Iraqi forces prepared to face desperate ISIL tactics in Mosul

By Khalid al-Taie

An Iraqi girl thanks the security forces for rescuing her family from the 'Islamic State of Iraq and the Levant' south of Mosul. [Photo courtesy of the Iraqi Ministry of Defence]

An Iraqi girl thanks the security forces for rescuing her family from the 'Islamic State of Iraq and the Levant' south of Mosul. [Photo courtesy of the Iraqi Ministry of Defence]

Iraqi forces say they are prepared to face a number of desperate measures and diversionary tactics that the "Islamic State of Iraq and the Levant" (ISIL) will employ as the offensive to liberate Mosul continues to build steam.

One of the tactics that ISIL is employing is civilians as human shields.

ISIL elements are afraid of confronting Iraqi soldiers in battle, said Salam Ali, a soldier of the army's 15th regiment, noting that they often hide among unarmed civilians.

"But we are prepared for them and will not let them hurt people," he told Diyaruna.

Risking fire from ISIL snipers, Iraqi soldiers stormed into the village of al-Salahiya during the military advance to rescue two women and five children who had been caught in the crossfire.

"The risk does not matter," he said. "What is important is that we managed to save innocent lives."

ISIL has engaged in other desperate measures to slow the advance of the Iraqi army towards Mosul, the group's main stronghold in Iraq.

Dozens of ISIL fighters and suicide bombers recently attacked Kirkuk and al-Rutba in an attempt to "distract the military and to ease the pressure on its fighters in Mosul", Joint Operations Command spokesman Brig. Gen. Yahya Rasul told Diyaruna.

"But these two attacks failed miserably due to the alertness and courage of the security forces," he said.

"When we planned for the battle for Mosul, we took into consideration that the ISIL thugs would resort to all means to protect themselves," he said.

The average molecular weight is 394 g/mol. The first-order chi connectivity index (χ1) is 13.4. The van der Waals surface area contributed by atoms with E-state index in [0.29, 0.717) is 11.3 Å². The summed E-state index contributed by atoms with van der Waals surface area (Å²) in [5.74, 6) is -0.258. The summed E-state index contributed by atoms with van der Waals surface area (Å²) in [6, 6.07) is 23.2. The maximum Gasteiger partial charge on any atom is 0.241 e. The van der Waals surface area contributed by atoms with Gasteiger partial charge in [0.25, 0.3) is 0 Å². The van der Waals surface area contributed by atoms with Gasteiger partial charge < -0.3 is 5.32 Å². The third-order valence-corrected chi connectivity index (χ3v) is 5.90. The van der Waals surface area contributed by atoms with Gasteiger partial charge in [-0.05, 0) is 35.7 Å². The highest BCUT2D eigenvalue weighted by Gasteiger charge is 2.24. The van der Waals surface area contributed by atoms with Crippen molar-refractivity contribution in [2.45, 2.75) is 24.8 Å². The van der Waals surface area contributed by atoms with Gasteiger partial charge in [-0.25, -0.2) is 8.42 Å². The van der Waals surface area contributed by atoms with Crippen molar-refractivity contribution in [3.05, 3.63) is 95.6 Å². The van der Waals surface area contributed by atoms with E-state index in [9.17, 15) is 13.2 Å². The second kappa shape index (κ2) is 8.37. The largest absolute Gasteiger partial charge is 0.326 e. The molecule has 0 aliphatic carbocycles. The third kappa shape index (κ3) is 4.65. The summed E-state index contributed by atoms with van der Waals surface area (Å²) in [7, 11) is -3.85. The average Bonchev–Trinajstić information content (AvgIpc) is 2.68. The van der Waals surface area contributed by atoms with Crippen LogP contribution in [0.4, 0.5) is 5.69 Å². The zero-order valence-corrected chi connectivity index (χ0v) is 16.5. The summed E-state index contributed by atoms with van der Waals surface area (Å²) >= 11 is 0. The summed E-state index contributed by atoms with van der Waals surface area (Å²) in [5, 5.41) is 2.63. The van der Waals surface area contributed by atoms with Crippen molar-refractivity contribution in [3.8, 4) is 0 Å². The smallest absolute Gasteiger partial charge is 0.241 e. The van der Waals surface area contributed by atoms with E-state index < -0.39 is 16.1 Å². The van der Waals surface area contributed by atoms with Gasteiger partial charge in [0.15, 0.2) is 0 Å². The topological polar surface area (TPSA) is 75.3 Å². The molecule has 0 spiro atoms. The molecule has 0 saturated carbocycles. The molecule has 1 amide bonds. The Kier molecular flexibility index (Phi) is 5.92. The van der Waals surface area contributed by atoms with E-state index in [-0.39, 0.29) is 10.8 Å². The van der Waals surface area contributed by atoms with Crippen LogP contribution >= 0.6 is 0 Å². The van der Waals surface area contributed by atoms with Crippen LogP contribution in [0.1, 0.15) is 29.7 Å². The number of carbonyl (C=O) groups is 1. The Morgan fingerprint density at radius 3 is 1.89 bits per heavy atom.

ISIL elements tried to open new fronts in Kirkuk and al-Rutba in an attempt to score a media victory that would boost their morale, he added, but in the end, they lost and their efforts were in vain.

In Ramadi, Iraqi forces in co-operation with tribal mobilisation forces also thwarted an ISIL attack in mid October.

'Cowardly acts'

"Their modus operandi is to hide among and besiege locals in the battleground areas, but the bravery of our soldiers, who are highly trained street fighters, has spoiled their plans," Rasul said.

The group also has resorted to arson, Rasul said, noting the recent torching of al-Mishraq Sulphur Factory and before that the oil wells in al-Qayyara.

"In an exceptional effort, and with the help of the relevant authorities, our forces managed to control and extinguish the fires completely," he said.

"We are monitoring developments by the second," he added. "ISIL is losing control, and its members have been broken since the start of the battle. Now they are only planting roadside bombs and staging attacks here and there."

However, Rasul said, "we can expect anything from the enemy, and we are ready to deal with any war scenario".

The battle for Mosul is decisive and historic, Counter-Terrorism Service spokesman Sabah al-Numan told Diyaruna, noting that "our preparedness was commensurate with the challenges and difficulty that this war imposed".

"All the enemy’s attempts failed because we were well prepared to expect the unexpected," he said.

"We are winning the battle and everything is going according to plan. Our forces are manoeuvering and advancing towards their targets without giving the terrorists enough time to commit their cowardly acts," he said.

Drilling down on ISIL

Al-Numan said his forces have information about ISIL’s hideouts inside Mosul and know where its fighters are concentrated, their numbers and supplies.

"Our intelligence sources provided us with a full picture of the situation and the cards that ISIL holds six months ahead of the start of the battle," he said.

At this time, he added, the capabilities and morale of ISIL fighters are at an "all-time low and we are heading towards the endgame".

ISIL currently does not have enough force to control Mosul for long, terror group expert Hashim al-Hashimi told Diyaruna.

It is unlikely that the group will engage in a large-scale scorched earth policy in Mosul in response to its losses on the battlefield, he added.

"Maybe at the end of the battle, the group will only be able to carry out suicide attacks in an attempt to spoil the victory. This is what we have gotten used to," he said. "Suicide bombers are a dirty weapon and we have to be on full alert."

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